Disability for Musculoskeletal Cancers and Tumors

The VA awards disability for Musculoskeletal Cancers and Tumors that are service-connected. The DoD will also rate service-connected cancers and tumors as long as they also make the service member Unfit for Duty. For Reservists, the Musculoskeletal Cancers and Tumors must have occurred in the Line of Duty to qualify.

musculoskeletal cancers and tumors

Musculoskeletal Cancers and Tumors are made up of the growth of abnormal cells. These cells can be benign—they do not attack the good cells around them (tumors)—or they can be malignant—they attack the cells around them (cancers). 

Since Musculoskeletal Cancers and Tumors can affect the bones, muscles, joints, connective tissues, ligaments, etc., anywhere in the body, the effects are wide-ranged and varied. This makes rating Musculoskeletal Cancers and Tumors tricky, to say the least. 

The VASRD offers rating options for Musculoskeletal Cancers and Tumors that are intended to reflect the amount of impact the condition has on the veteran’s ability to work and/or function in daily life. 

The VASRD uses the following codes to rate Musculoskeletal Cancers and Tumors:

  • All tumors of the musculoskeletal system are rated under code 5328.
  • Soft tissue sarcomas are rated under code 5329
  • All malignant cancers of the bones are rated under code 5012.
  • All malignant cancers of the muscles (not including sarcomas) are rated under code 5327.

While each of these codes has different rating guidelines, the bottom-line principle used to rate Musculoskeletal Cancers and Tumors is to rate the main symptoms that it causes. For example, if a tumor in the shoulder causes limited motion, then it would be rated under code 5201 for limited motion of the shoulder. If a musculoskeletal tumor protrudes into the abdomen and blocks Ratings for Cancers and Tumors of the Musculoskeletal System page for more details.

In any case where Musculoskeletal Cancers and Tumors are rated under a code not listed above, then the final code for the condition would be two four-digit numbers hyphenated together: i.e. 5329-5201. The first four-digit code defines the condition as soft tissue sarcoma while the last four-digit code tells how it is rated (limited motion of the shoulder).

If Musculoskeletal Cancers or Tumors lead to loss of use or amputation of a limb, then it may also qualify for Special Monthly Compensation in addition to or instead of the standard compensation.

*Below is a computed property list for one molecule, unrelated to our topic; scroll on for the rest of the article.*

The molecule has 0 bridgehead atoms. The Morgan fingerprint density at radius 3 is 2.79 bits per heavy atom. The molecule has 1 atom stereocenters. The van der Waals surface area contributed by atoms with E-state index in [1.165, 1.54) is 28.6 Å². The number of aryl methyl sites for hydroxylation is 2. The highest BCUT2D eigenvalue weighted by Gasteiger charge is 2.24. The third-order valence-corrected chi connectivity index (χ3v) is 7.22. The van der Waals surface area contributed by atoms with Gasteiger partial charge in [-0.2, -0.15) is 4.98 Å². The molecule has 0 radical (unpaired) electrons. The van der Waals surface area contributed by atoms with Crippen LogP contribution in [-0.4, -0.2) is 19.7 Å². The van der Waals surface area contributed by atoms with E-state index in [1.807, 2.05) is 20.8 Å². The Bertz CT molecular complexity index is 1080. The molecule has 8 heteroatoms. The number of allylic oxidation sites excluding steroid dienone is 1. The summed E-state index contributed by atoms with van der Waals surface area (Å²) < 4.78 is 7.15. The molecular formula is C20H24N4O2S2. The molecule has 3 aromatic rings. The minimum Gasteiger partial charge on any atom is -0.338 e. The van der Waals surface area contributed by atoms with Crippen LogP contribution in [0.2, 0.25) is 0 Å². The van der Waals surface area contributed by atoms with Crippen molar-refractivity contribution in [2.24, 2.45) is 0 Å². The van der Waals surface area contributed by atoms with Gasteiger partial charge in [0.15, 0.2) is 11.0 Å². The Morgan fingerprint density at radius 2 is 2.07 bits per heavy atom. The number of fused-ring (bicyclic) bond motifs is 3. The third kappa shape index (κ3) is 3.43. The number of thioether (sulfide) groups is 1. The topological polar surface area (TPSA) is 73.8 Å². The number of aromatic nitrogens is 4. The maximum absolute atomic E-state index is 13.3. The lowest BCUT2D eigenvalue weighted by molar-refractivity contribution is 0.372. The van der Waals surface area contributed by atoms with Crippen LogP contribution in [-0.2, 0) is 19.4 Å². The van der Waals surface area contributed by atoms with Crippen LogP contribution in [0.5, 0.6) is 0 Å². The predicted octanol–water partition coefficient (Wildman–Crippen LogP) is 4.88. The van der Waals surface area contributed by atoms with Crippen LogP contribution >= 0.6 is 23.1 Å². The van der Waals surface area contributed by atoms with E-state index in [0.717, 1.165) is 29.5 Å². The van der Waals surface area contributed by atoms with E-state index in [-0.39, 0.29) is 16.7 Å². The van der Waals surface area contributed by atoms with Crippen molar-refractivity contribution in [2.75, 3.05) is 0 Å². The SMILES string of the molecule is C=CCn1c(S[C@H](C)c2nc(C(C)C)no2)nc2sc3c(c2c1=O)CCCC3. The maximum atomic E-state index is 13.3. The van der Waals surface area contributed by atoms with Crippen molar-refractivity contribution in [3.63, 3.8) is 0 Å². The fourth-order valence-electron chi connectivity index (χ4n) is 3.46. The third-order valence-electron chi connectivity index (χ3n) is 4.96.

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Musculoskeletal Cancers and Tumors FAQs

Does my Musculoskeletal Cancers and Tumors qualify for VA disability?

The VA will rate all cancers and tumors that officially qualify as service-connected. See our Service-Connection page to see if yours qualifies.

Does my Musculoskeletal Cancers and Tumors qualify for DoD Disability?

The DoD will rate all cancers and tumors that officially qualify as service-connected and also make you Unfit for Duty.

What benefits will I receive for Musculoskeletal Cancers and Tumors?

The VA will award you a monthly payment and full medical coverage for all of your service-connected conditions. The exact amount of the monthly payment will depend on your combined VA rating for your conditions.

Will the VA make my rating for my cancer permanent?

All cancers can result in permanent disabilities, but not in every case. In order for the VA to assign a Permanent and Total (P&T) status, the cancer must qualify for a Total rating (100%) and not be expected to ever improve in the future.

Does my cancer qualify me for Unemployability?

Not necessarily. Cancers can result in a wide range of disabilities, many of which could still allow employment. You will only qualify for Individual Unemployability if your cancer alone qualifies for a 60% rating (or 40% with a combined 70%) and has resulted in perpetual unemployment despite repeated attempts.

My cancer qualifies for a 100% VA Disability Rating. How much money will I receive monthly?

The exact amount you will receive monthly depends on whether you have dependents and whether you qualify for additional Special Monthly Compensation. See our VA Rating Chart and Special Monthly Compensation page for details on the current rates.

What do I do if my cancer is service-connected, but my claim was denied?

You can appeal to have your claim reconsidered. Make sure that the VA has sufficient evidence to refute their reason for denial.

I am rated 100%. Will I still have to go in for VA exams?

The VA will continue to require periodic exams to track the progress of your conditions until they declare your conditions Permanent and Total (P&T).